Twitter Files: the social network became a 'branch office' of the FBI and intelligence services

According to the latest thread, a government agency even demanded the suspension of some 250,000 accounts.

Journalist Matt Taibbi published this year’s first installment of the Twitter Files focused on the story of how the social network "let the intelligence community in" and became the "belly button" of the FBI.

The thread began by explaining the "public relations crisis" the media company had in 2017 after becoming a target of criticism from Democrats for allegedly failing to respond to Russian influence on the platform.

The pressure led Twitter to conduct an investigation to determine the Kremlin's presence on the platform, starting with data shared by Facebook, which had already suspended around 300 accounts for Russian interference.

The social network conducted 2,500 manual reviews, yielding a result of 32 suspicious accounts. Of those, only 17 were connected to Russia, and only two had significant spending. This did not seem to satisfy either the media or the Democrats, who put even more pressure on the social network.

"As Congress threatened costly legislation, and Twitter began was subject to [sic.] more bad press fueled by the committees, the company changed its tune about the smallness of its Russia problem," Taibbi recounted, adding that shortly thereafter the company committed to collaborate with Congress.

"This cycle – threatened legislation, wedded to scare headlines pushed by congressional/intel sources, followed by Twitter caving to moderation asks – would later be formalized in partnerships with federal law enforcement," the journalist wrote.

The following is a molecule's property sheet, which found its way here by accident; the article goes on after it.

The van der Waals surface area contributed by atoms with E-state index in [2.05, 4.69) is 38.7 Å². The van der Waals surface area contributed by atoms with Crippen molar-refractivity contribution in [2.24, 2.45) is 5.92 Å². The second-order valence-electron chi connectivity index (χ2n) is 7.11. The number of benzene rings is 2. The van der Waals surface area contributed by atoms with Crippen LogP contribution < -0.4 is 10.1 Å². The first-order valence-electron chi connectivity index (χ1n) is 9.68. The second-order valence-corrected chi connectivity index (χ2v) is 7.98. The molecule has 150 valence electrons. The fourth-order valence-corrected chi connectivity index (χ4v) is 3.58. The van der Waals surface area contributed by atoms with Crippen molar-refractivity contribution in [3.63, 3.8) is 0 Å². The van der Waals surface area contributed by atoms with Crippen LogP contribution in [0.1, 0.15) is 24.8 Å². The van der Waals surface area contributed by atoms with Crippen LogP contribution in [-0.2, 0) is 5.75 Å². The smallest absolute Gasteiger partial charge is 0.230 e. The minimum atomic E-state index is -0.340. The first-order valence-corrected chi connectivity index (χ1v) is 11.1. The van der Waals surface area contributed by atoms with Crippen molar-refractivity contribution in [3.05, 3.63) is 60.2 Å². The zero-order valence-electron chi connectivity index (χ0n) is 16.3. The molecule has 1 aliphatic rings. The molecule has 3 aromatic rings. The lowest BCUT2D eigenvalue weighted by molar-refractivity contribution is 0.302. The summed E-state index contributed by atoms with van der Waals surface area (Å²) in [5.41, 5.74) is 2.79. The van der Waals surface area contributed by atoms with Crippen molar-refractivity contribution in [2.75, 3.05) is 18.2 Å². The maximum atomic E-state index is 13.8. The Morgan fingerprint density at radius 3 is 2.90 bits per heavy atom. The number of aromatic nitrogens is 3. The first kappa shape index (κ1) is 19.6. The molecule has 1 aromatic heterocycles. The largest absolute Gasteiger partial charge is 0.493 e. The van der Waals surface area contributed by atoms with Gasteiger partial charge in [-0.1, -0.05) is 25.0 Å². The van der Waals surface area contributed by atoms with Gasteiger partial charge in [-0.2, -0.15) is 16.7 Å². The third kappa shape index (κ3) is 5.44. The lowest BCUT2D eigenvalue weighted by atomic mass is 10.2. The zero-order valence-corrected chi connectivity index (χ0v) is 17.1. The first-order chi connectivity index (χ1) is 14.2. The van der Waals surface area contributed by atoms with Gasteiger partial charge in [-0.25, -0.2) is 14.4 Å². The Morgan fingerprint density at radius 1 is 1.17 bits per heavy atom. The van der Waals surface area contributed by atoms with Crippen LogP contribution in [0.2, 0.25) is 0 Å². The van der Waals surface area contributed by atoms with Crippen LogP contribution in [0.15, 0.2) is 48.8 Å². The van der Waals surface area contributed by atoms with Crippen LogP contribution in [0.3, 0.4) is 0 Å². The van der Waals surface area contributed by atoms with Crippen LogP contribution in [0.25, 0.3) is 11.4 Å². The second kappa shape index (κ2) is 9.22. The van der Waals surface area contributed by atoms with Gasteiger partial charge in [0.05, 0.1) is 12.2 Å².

Twitter and the FBI's "belly button"

Later, Taibbi shared another installment of the “Twitter Files” recounting that, in 2020, the platform struggled with the problem of both public and private agencies going to the media directly with lists of "suspicious accounts," a situation that worsened when COVID-19 broke out.

"The GEC flagged accounts as 'Russian personas and proxies' based on criteria like, 'Describing the Coronavirus as an engineered bioweapon,' blaming 'research conducted at the Wuhan institute,' and 'attributing the appearance of the virus to the CIA," Taibbi shared.

Yoel Roth, the former head of security at Twitter, tried to get them to consult first before sending stories to the media with suspicious accounts. However, the agency kept pushing to the point where it tried to pry into Twitter's conversations with other intelligence agencies.

"Twitter was also trying to reduce the number of agencies with access to Roth. 'If these folks are like House Homeland Committee and DHS, once we give them a direct contact with Yoel, they will want to come back to him again and again,' said policy director Carlos Monje," according to the journalist.

The situation was so worrying that Roth himself went to FBI Special Agent Elvis Chan to express his concern about the risks of the social network collaborating with the GEC.

However, Chan then assured that a one-way channel would be created only so that some agencies would be allowed access to certain information only in "listening mode.”

Gradually, Twitter began to receive more and more requests from government agencies, and the social network supposedly complied with "almost everything".

"The weeks before the election in 2020, Twitter was so confused by the various streams of incoming requests, staffers had to ask the FBI which was which," the journalist recounted, highlighting that if the social network did not act quickly, questions began to arise from the government.

Elon Musk Participates

As the new information about “old Twitter” came out, the CEO of the social network decided to highlight how shocking it is that a government agency went so far as to demand the suspension of some 250,000 accounts.

Taibbi ended his thread by highlighting that the social network was compensated for the work it did for the government but claimed that they were "underpaid."